Speaking about CSR, you were recently vocal about domestic violence. Does this have anything to do with your latest video with Olamide ‘Pack and Go’?Seyi Shay for Guardian Life

Olamide actually wrote the song ‘Pack and Go’, but the funny thing is I didn’t record that song with any campaign against domestic violence in mind. My CSR has more to do with less privileged children. When the song came out, people became even more alert to how rife domestic violence against women is in Nigeria. Even worse, nobody is doing anything about it because Nigeria is still largely a patriarchal society. That was when I dedicated this song to the cause. Thankfully, Pack and Go speaks to abused women and I’m really proud and happy Olamide wrote that song and made me come to the studio to record it.

Do you think you are doing enough in the industry now to help you build what you are trying to achieve?

Honestly, I think I could be doing more but, again, it depends on what you consider to be ‘enough’ and also what your definition of ‘more’ is.

Your singles are spread pretty far apart, and it took a while for your album ‘Seyi or Shay’ to come out. Do you think you could or should be doing more music more frequently?

I’m going to focus more on the songs I already have and the album that’s already been put together. It takes time to distribute music and it takes a lot of money. However, I like the pace it’s moving at right now. I feel like God is really do His thing in my life.

Considering how much you had going for you in the United States of America, do you still feel like moving back to Nigeria to do music here was a good move?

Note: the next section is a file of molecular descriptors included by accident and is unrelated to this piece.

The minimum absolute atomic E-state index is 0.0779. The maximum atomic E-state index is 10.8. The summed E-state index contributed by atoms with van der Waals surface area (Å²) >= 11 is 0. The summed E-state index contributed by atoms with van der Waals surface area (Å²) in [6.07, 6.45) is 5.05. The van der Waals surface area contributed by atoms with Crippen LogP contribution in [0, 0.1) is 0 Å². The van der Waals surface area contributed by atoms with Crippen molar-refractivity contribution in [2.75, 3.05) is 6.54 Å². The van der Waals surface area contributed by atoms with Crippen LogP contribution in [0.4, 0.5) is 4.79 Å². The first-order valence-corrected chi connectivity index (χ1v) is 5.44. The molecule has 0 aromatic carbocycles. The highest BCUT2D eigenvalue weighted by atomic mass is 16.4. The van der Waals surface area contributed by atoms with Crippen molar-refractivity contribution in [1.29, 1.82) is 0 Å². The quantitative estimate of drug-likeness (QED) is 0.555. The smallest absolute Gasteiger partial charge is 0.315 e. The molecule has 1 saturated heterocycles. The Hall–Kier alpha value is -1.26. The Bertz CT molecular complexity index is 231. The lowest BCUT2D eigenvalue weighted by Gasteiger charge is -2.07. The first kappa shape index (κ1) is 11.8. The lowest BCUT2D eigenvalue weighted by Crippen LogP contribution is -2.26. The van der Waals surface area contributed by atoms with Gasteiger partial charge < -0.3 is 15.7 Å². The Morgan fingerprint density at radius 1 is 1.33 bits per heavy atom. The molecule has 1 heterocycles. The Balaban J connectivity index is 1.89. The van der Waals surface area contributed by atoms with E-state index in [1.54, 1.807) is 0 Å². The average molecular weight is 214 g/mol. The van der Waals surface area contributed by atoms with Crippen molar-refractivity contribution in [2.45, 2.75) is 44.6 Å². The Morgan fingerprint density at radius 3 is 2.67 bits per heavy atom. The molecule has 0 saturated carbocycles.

I still feel like it’s the best decision I ever made in my life. Africa right now is the focal point of music, believe it or not. We have a lot of people looking to Nigerians, South Africans, West Africans and East Africans to bring something to the world, musically. I mean, look at Wizkid; he’s presently one of the biggest artistes in the world and he’s Nigerian. There’s no prouder time to be a Nigerian making music than now. When I was working with Matthew Knowles and the girls, it was really just a development and training ground for me. If I had stayed in the UK, the opportunities I have now probably would have never happened because there are 10,000 artistes just like me.

What changes would you like to be a part of and see in the Nigerian music industry?

Well, I’m already part of the change. Five years ago, nobody was going to look at Nigerian artistes and take us seriously. I have an international record deal with Island Records, and I’m one of the few Nigerian artistes to be so blessed. This means I now have a great opportunity to distribute my music globally. We’re still working on the music for that deal, but it’s a work in progress.

Seyi Shay for Guardian Life MagazineSometimes, we get carried away with our hustle and it makes sense to give it our all. Sadly, a good number of us lose ourselves in the process of building our brands and businesses. Seyi Shay has mastered the art of living her life in a way that keeps her happy, and still pushing her music so it gets to the places she wants it to go. We’re super excited for future projects the singer is working on, including an EP she revealed to us she will be releasing at the end of this year.

Creative Team:

Photographer: H3Kenny by Kene Nwatu

Stylist: Henry Uduku

Makeup: Jumoke Tychus for Eyesome Beauty